Departing is up to Cook, however, and he may feel that some business remains unfinished.
As well as the financial success he has overseen, Cook has played the part of diplomat and activist. Multiple people who have dealt with him pointed to his 2014 decision to come out as gay – the first Fortune 500 boss to do so – as a key moment for the otherwise notoriously private executive. Unlike many bosses, Cook publicly engaged with Donald Trump, seeking to limit the former president’s trade wars or to exempt Apple from certain tariffs.
He has also positioned the company as a defender of liberties, particularly privacy, calling for regulation and taking shots at rivals with spottier records whose businesses rely on data gathering.
Those years of credential building mean Cook is likely to take Apple through the current regulatory storm. Watchdogs and rivals have taken aim at the company’s lucrative App Store, one of the golden geese of Cook’s push into digital services, criticising Apple over the fees it charges app developers to receive payments in the store.
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Cooking up an iPhone successor
One Silicon Valley executive suggests Cook may still want to shake off perhaps the one remaining criticism of his decade in charge: that he has not produced anything to match the iPhone.
The two most likely candidates for that are an augmented reality headset, an early version of which is expected as soon as next year, and an electric car, a project that has repeatedly changed direction.
Recently, Apple has been negotiating with manufacturing partners about a potential launch in the middle of the decade. One Apple investor suggests that an era-defining acquisition could be a reasonable bookend, as Disney’s $71bn takeover of 21st Century Fox closed Bob Iger’s reign.
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But if Cook is considering his eventual departure, he is unlikely to be the only one at Apple to do so.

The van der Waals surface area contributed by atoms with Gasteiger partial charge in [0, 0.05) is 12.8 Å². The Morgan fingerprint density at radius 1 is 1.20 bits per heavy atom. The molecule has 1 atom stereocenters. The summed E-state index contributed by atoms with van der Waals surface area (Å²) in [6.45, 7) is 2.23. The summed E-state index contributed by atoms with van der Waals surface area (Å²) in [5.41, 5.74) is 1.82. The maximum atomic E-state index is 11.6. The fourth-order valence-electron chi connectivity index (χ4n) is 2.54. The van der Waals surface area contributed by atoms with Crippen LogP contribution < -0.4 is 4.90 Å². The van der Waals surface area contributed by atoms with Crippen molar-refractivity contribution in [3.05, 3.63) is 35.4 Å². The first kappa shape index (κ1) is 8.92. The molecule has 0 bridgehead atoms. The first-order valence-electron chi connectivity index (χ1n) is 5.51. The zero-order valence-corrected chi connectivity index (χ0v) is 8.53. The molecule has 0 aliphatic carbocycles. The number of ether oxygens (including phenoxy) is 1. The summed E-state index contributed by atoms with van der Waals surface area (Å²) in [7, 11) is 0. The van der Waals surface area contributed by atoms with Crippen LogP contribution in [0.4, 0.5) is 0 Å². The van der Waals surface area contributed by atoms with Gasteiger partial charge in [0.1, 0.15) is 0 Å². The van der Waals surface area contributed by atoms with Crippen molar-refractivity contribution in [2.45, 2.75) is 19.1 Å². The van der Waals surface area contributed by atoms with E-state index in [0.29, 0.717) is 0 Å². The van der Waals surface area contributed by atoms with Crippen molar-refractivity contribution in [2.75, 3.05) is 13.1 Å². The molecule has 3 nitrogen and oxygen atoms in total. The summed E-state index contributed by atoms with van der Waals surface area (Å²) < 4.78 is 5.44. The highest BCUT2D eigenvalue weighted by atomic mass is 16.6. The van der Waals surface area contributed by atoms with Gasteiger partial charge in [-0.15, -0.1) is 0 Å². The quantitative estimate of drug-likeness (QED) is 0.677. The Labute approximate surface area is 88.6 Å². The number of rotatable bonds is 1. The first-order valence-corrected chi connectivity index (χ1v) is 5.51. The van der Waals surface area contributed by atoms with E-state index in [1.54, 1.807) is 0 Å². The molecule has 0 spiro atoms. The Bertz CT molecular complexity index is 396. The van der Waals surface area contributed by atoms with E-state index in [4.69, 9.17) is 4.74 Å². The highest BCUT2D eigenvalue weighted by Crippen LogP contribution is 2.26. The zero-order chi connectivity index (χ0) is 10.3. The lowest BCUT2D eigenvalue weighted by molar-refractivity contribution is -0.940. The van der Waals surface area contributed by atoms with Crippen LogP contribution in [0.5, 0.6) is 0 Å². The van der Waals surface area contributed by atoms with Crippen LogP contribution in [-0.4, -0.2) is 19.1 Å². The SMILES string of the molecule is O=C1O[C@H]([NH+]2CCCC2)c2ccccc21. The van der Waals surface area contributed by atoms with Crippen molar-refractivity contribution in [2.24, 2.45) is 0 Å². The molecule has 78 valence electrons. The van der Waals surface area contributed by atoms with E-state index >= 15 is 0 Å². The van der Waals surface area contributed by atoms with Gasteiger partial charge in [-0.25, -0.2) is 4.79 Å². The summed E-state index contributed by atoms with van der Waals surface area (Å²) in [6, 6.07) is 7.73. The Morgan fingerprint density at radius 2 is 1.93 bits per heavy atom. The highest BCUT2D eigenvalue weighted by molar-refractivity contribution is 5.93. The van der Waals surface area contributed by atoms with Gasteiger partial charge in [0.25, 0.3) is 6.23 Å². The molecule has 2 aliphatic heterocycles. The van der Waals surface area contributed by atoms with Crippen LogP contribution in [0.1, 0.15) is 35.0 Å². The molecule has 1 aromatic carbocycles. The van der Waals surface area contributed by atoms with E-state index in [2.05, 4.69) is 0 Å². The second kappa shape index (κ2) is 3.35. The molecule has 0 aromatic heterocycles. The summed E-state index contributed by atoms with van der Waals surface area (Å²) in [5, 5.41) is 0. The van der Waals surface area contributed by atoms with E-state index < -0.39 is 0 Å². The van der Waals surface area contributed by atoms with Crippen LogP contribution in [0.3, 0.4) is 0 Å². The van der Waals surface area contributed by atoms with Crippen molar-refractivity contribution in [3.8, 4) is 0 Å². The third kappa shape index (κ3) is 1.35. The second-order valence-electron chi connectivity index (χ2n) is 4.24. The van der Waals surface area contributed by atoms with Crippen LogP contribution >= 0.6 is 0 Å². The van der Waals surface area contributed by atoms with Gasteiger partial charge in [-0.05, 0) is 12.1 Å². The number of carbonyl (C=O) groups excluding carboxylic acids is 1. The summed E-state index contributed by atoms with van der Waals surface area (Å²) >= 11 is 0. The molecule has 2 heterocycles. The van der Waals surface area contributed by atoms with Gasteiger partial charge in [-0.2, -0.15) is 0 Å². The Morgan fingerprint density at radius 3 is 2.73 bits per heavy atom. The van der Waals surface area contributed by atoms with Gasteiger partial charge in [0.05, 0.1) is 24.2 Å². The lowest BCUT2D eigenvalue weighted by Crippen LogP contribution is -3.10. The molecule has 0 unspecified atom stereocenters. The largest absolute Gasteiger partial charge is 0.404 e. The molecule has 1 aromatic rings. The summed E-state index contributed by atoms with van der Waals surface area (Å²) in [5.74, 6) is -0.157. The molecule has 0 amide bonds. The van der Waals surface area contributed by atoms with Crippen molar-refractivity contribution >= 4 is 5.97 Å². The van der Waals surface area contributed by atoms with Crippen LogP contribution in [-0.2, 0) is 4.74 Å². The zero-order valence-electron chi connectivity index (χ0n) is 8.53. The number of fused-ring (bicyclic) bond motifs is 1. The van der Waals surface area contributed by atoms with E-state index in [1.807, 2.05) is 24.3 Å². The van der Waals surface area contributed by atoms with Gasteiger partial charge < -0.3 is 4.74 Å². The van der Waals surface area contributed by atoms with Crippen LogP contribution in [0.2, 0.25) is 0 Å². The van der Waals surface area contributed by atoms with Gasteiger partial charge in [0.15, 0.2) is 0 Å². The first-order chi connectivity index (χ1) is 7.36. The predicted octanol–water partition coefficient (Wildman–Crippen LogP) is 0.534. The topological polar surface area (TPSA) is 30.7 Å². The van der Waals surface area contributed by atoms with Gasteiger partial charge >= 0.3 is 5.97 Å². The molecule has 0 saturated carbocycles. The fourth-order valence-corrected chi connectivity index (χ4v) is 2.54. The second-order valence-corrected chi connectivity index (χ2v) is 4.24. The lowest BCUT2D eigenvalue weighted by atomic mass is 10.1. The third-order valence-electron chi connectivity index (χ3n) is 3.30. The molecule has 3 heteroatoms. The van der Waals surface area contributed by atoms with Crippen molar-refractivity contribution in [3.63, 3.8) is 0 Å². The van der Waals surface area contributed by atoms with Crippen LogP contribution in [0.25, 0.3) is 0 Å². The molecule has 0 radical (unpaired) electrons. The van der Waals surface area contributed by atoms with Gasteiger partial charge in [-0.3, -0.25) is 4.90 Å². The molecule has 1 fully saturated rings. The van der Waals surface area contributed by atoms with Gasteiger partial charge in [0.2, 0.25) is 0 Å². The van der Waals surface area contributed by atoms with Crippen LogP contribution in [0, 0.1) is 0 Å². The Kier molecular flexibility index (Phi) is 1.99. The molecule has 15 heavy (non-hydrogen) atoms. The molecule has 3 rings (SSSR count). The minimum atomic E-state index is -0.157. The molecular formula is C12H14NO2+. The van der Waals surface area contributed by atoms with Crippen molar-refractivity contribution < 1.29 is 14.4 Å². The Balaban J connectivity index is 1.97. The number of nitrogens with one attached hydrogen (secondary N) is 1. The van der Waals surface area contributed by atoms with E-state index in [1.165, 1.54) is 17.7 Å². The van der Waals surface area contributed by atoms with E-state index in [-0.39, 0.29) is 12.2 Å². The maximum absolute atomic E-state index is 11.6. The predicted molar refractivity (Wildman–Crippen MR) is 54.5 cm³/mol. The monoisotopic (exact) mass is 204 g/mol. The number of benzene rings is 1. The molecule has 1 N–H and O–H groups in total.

The company’s inner circle, the most recognisable faces to followers of its events, continues to be a core of Jobs-era executives who have been at the firm for decades. Services chief Eddy Cue and marketing boss Greg Joswiak, both 56, have been at Apple since 1989 and 1986 respectively. Williams, 58, joined in 1998, and retail chief Deirdre O’Brien has been there for 30 years. Software chief Craig Federighi first joined in 1997, when Apple rehired Jobs after buying his computer company NeXT.
Lifers are rewarded at Apple, partly because outsiders have often struggled to adapt to the company’s culture. John Browett, the former Dixons boss hired to run Apple’s retail operations, was fired by Cook after just six months in 2012.
Angela Ahrendts, the former Burberry chief hired to replace Browett, lasted five years, departing after an expensive but not universally welcomed refurbishment of the company’s stores. Her exit was surprising as she had been touted as a potential successor to Cook.
Jobs’s core has already started to split. In 2019, Sir Jony Ive, Apple’s long-time design chief, left the company after 27 years, and last year Phil Schiller, a close friend of Jobs who ran the App Store and Apple’s marketing, stepped down from a full-time role.
Perhaps recognising that succession will be about more than Cook, the company has started to introduce a new generation of executives into its recent, virtual, product launch events.
A decade into Cook’s leadership, his departure does not seem imminent, but in keeping with his meticulous running of the company, there is undoubtedly a plan.
One long-time business acquaintance suggests that Apple may seek to return to putting a product genius in charge, rather than somebody similar to Cook. “They got it right, because they specifically didn’t try to replace Steve. Perhaps they need another visionary.”
The fact that succeeding Cook could be more difficult than replacing Jobs may be a testament to his success, but it will not make doing so any easier.